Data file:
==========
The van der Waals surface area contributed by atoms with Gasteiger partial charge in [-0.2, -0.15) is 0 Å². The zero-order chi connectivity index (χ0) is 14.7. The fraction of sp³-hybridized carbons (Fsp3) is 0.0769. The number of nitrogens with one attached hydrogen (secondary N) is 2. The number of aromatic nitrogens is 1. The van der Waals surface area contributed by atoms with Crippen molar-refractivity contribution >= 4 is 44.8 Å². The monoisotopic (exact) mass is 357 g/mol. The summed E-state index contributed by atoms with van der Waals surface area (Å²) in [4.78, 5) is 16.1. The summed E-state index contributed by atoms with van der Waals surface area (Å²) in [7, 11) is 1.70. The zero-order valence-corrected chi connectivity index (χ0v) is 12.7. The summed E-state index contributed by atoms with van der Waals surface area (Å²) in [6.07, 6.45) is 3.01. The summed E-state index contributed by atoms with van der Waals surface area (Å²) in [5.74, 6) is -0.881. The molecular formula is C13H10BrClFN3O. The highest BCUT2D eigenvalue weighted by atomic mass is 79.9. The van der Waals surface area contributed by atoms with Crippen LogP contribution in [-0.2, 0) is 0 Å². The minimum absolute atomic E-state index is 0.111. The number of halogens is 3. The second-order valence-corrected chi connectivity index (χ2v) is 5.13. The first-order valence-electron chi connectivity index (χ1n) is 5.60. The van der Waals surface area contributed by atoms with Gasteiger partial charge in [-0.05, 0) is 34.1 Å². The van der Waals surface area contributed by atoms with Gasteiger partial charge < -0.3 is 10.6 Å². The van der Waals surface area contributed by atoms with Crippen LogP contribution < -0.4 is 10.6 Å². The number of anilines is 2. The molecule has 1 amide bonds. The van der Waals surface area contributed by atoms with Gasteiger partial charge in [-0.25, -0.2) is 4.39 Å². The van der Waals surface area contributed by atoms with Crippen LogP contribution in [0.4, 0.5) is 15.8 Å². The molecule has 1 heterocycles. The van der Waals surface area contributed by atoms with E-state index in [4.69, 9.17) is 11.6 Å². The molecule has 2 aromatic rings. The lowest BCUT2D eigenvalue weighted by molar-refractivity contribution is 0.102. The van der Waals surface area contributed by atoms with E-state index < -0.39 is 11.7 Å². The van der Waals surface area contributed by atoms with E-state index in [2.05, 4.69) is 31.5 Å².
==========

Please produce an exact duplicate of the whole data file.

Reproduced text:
The van der Waals surface area contributed by atoms with Gasteiger partial charge in [-0.2, -0.15) is 0 Å². The zero-order chi connectivity index (χ0) is 14.7. The fraction of sp³-hybridized carbons (Fsp3) is 0.0769. The number of nitrogens with one attached hydrogen (secondary N) is 2. The number of aromatic nitrogens is 1. The van der Waals surface area contributed by atoms with Crippen molar-refractivity contribution >= 4 is 44.8 Å². The monoisotopic (exact) mass is 357 g/mol. The summed E-state index contributed by atoms with van der Waals surface area (Å²) in [4.78, 5) is 16.1. The summed E-state index contributed by atoms with van der Waals surface area (Å²) in [7, 11) is 1.70. The zero-order valence-corrected chi connectivity index (χ0v) is 12.7. The summed E-state index contributed by atoms with van der Waals surface area (Å²) in [6.07, 6.45) is 3.01. The summed E-state index contributed by atoms with van der Waals surface area (Å²) in [5.74, 6) is -0.881. The molecular formula is C13H10BrClFN3O. The highest BCUT2D eigenvalue weighted by atomic mass is 79.9. The van der Waals surface area contributed by atoms with Crippen LogP contribution in [-0.2, 0) is 0 Å². The minimum absolute atomic E-state index is 0.111. The number of halogens is 3. The second-order valence-corrected chi connectivity index (χ2v) is 5.13. The first-order valence-electron chi connectivity index (χ1n) is 5.60. The van der Waals surface area contributed by atoms with Gasteiger partial charge in [-0.05, 0) is 34.1 Å². The van der Waals surface area contributed by atoms with Gasteiger partial charge < -0.3 is 10.6 Å². The van der Waals surface area contributed by atoms with Crippen LogP contribution < -0.4 is 10.6 Å². The number of anilines is 2. The molecule has 1 amide bonds. The van der Waals surface area contributed by atoms with Gasteiger partial charge in [-0.25, -0.2) is 4.39 Å². The van der Waals surface area contributed by atoms with Crippen LogP contribution in [0.4, 0.5) is 15.8 Å². The molecule has 1 heterocycles. The van der Waals surface area contributed by atoms with E-state index in [4.69, 9.17) is 11.6 Å². The molecule has 2 aromatic rings. The lowest BCUT2D eigenvalue weighted by molar-refractivity contribution is 0.102. The van der Waals surface area contributed by atoms with E-state index < -0.39 is 11.7 Å². The van der Waals surface area contributed by atoms with E-state index in [2.05, 4.69) is 31.5 Å².